Amino acid ranges of the PRKBD were sequenced with the already available ranges of genotype 3a. From NS5A 2215-2280 sequences, mutations in both regions found from 00-07 in SVR (average = 04) 00-14 (average = 06) in non-SVR. Thus, mutations varied among non-responder and responders. These results indicated a clear dissimilarity in mutations among SVR and non-SVR in ISDR and PKRBD (Fig.1).
Similarly, the range homology outer surface PKRBD9 (2281-2335) domain was analyzed between SVR and NR groups. It was observed that alanine (Ala) is replaced by serine (S) residue significantly at position 2309 as compared to the reference strain (Fig.2).
While above mentioned mutation was analyzed among both groups (SVR and non-SVR), a clear dissimilarly in mutation among both groups was noticed. As well as, there is a replacement of glycine (Gly) with asparagine (Asn) and alanine (Ala) at position 2326. These mutations were higher in one group (SVR) highlighting few links in the direction of removal of virus after treatment with pegylated interferon therapy (Fig.3). Mutations identified in NS5A sequences in ISDR with the percentage of SVR (24%) and non-SVR (76%). There was a clear dissimilarity in mutations among both groups (SVR and Non-SVR) including ISDR and PKBD (*P=<0.5). Mutations identified into NS5a PKRBD the percentage of SVR (69%) and NR (33%).
HCV nonstructural protein 5A plays a critical role in HCV replication and particle assembly.13 Previous studies reveal that change of a single amino acid can intensely boost the efficiency by 70 to 500 times for colony formation.8,14 However, reports of several studies suggest that changes in amino acid orders nonstructural protein 5A of the hepatitis C virus are related to the viral load, genotypes, and outcome of IFN therapy.15,16
Contrary to an Indonesian study17, our results are showing high serum viremia with a significant number of mutations. The 579 bp fragment of the HCV NS5A region covers the interferon sensitivity determining region and the PKRBD. The PKRBD of NS5A is a 63 amino acid sequence in which the interferon sensitivity determining region is composed of the first 40 amino acids. This domain has been reported to be involved in the interaction with protein kinase R, which inhibits dimerization of protein kinase R and stops its antiviral activity, whereas the interferon sensitivity determining region has been associated with resistance to IFN combination therapy.8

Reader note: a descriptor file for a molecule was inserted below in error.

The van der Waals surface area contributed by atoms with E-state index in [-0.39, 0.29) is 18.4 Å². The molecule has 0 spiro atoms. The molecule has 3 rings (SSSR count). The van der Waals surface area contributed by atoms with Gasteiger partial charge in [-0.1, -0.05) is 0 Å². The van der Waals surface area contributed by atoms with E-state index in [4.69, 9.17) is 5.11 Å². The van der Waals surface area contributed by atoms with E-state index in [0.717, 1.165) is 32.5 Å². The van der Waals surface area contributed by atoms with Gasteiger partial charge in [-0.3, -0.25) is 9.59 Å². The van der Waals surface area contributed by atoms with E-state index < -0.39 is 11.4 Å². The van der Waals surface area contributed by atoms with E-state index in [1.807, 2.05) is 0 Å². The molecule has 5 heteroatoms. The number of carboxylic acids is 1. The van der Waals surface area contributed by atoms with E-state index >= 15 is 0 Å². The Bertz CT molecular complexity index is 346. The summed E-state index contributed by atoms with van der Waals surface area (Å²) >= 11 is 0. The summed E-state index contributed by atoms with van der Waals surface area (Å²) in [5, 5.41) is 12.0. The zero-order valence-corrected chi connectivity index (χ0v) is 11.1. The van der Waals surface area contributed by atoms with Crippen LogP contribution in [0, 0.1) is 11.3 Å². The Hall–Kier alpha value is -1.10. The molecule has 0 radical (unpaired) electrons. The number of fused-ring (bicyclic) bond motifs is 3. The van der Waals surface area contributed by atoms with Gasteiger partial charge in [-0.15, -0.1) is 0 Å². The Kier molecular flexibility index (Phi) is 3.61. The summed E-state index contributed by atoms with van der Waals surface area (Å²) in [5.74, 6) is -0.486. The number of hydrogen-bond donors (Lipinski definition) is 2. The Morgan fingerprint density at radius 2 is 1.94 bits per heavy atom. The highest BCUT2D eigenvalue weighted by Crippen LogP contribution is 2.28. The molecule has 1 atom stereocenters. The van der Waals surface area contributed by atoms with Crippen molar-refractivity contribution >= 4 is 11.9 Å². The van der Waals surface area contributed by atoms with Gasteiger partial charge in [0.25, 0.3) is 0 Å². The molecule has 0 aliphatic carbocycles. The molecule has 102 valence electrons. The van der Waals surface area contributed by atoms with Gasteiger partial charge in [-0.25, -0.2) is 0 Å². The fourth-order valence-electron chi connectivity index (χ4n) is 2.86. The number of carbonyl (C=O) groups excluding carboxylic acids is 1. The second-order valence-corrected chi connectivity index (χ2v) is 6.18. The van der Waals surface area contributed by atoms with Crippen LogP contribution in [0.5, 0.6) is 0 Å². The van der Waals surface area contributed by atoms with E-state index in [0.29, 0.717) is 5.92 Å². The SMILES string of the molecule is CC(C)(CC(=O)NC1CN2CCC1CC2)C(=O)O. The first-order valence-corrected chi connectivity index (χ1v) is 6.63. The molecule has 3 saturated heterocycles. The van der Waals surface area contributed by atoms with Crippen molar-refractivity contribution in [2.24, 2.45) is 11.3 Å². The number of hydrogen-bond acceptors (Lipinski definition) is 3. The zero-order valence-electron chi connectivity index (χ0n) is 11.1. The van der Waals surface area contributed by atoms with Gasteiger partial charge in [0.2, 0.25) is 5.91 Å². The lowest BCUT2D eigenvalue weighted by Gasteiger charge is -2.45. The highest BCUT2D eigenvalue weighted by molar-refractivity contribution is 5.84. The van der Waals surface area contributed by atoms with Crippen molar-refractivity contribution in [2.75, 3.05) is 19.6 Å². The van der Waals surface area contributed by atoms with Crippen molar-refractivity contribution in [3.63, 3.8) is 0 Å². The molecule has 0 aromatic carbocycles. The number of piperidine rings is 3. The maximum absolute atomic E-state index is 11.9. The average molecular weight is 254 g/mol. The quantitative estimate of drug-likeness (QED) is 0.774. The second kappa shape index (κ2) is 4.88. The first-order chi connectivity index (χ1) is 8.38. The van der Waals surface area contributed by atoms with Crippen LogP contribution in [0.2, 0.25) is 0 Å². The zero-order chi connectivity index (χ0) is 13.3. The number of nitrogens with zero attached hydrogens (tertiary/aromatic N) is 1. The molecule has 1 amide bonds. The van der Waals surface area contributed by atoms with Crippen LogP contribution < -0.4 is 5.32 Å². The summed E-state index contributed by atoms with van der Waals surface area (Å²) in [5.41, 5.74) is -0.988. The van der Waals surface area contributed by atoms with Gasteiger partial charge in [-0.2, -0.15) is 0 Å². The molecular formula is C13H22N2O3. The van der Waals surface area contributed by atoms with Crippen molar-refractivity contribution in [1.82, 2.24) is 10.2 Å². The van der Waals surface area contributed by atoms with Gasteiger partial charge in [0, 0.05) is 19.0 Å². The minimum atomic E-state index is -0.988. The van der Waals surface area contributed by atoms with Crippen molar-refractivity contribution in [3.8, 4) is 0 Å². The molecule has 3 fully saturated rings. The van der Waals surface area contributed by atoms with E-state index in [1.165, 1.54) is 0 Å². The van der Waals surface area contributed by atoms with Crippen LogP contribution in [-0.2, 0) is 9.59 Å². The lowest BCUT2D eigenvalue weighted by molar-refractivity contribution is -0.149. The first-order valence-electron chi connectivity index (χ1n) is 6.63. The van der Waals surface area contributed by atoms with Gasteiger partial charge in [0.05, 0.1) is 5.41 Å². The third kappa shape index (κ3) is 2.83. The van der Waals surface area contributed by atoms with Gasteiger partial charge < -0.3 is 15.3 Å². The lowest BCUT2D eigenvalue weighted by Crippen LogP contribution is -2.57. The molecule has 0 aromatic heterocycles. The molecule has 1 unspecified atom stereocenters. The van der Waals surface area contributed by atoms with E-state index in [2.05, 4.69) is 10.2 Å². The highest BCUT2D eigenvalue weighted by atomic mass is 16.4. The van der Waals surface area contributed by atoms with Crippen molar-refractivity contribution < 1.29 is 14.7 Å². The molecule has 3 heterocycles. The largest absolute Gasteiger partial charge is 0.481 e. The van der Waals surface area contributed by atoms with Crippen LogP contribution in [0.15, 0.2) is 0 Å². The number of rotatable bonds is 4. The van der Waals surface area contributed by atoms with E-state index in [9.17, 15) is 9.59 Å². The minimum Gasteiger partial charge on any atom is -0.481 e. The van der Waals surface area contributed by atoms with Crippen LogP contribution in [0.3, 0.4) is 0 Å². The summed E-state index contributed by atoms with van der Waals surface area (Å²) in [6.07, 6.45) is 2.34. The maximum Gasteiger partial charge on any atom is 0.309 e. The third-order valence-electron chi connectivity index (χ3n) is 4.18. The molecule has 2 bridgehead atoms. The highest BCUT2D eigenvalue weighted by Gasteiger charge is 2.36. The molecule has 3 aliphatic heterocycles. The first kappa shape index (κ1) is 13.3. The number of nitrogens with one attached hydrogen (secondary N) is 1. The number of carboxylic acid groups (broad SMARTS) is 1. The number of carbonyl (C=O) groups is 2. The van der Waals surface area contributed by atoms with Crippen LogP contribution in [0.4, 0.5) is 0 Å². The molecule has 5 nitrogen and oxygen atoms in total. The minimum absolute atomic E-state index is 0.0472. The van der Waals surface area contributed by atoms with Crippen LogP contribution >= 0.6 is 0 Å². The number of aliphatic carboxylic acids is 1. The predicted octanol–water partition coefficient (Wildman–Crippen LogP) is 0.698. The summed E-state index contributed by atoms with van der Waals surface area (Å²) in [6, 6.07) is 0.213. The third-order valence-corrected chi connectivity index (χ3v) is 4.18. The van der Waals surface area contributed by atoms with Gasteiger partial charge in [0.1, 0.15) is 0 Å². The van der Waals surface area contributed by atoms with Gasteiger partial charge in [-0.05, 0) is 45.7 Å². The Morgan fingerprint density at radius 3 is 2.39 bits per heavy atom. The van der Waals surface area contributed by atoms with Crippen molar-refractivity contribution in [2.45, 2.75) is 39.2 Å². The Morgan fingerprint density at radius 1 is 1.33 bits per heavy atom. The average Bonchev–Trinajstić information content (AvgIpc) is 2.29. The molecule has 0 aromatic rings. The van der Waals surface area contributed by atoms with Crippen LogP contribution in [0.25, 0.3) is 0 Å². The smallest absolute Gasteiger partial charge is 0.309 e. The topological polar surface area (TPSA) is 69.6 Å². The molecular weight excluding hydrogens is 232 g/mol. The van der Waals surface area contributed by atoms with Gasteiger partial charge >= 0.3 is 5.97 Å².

This study reveals that increased mutations in HCV nonstructural protein 5A interferon sensitivity determining region domains lead to blockage of anti-viral pathways and prevent hepatocytes from undergoing apoptosis, which is in accordance with the previous study.18
Previously, very few studies on HCV genotype 3a patients in Pakistan showed any association of the NS5A-ISDR mutation in Responders as well as Non-Responders. These studies were conducted only in urban areas. Therefore, the results showed significant association of mutation because of differential mutation may be due to differences in geographic regions, ethnicity, or races. Therefore, further studies need to be performed in rural areas to elaborate on HCV therapy resistance to this epidemic disease. Various other factors such as race, ethnicity, and age have been related to IFN response in patients infected with HCV.19
These results suggest that patients with lower viremia titers, slightly increased ALT levels and a higher platelet ratio before the start of therapy have a significantly enhanced response rate compared to those patients with higher viremia titers and a high rate of mutations in NS5A-ISDR in HCV. Furthermore, when a range outer side of PKRBD (2281-2335) was analyzed major dissimilarities were found among two groups (SVR and Non-SVR) at in the region of amino acid i.e. presence of Ala and Ser (outside PKRBD domain of NS5A) showed significant association with the clearance of hepatitis C virus.
Acknowledgements: We appreciate for giving guideline and other guidance in this study by all authors.
Grant Support and Financial Disclosures: None.
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|Publication:||Pakistan Journal of Medical Sciences|
|Date:||Oct 31, 2017|